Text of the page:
On Apple Pay: “Android Pay isn’t going to threaten Apply Pay at the launch. Given the level of adoption, I would hypothesize that very few people will go Android simply because of Android Pay. What it does do however, is remove a potential disadvantage.
For example, if someone was leaning toward purchasing an Android smartphone, but saw the previous lack of Android Pay as an issue, that could weigh against it but again, given the current level of adoption, it was probably not an immediate deal-breaker.”
On Google Wallet: “Timing is everything when it comes to product and service launches and history revealed that Google Wallet was ahead of its time. A payment system popularized by the Apple will definitely have a positive halo effect on Android Pay.”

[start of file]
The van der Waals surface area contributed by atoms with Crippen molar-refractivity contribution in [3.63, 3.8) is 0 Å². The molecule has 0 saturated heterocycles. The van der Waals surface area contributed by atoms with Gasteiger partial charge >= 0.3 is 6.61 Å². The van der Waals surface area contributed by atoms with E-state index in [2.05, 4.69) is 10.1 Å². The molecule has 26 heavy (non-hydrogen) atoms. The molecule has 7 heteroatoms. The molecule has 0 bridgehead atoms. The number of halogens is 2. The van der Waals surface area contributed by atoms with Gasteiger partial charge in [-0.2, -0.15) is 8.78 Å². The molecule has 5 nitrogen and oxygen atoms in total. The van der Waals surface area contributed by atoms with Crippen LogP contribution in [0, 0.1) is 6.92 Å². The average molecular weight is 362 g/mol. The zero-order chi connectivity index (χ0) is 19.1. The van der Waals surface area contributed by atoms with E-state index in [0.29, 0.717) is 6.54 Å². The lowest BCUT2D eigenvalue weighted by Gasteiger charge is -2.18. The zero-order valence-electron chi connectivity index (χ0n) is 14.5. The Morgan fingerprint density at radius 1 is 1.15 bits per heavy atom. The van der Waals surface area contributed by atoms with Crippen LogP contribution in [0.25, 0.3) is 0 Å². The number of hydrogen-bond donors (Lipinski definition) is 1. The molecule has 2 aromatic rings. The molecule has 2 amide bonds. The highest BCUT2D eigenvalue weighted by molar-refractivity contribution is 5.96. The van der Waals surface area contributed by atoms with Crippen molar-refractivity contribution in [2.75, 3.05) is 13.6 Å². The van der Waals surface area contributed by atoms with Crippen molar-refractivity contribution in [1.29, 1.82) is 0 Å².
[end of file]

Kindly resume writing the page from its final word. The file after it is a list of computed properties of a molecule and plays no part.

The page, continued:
On the mobile payment market: “The launch of Android Pay is a definite positive sign for the mobile payment market overall. Greater availability on the two biggest platforms is an indicator that the market is well positioned to expand.”
Forget $15 an hour, this legislation is worse
Earlier this year, San Francisco sent shockwaves through the business community when it enacted the “Retail Workers Bill of Rights,” two ordinances that significantly burden retail employers operating in San Francisco by requiring large retailers to provide “predictability pay” to any employee who does not receive sufficient notice of scheduling changes.
Just a few months into his first term in the California legislature, Assemblyman David Chiu, who helped introduce the Retail Workers Bill of Rights during his term as President of the San Francisco Board of Supervisors, has launched an effort to extend the regulations throughout California by way of Assembly Bill 357 (“AB 357”), which its sponsors have dubbed the “Fair Scheduling Act of 2015.”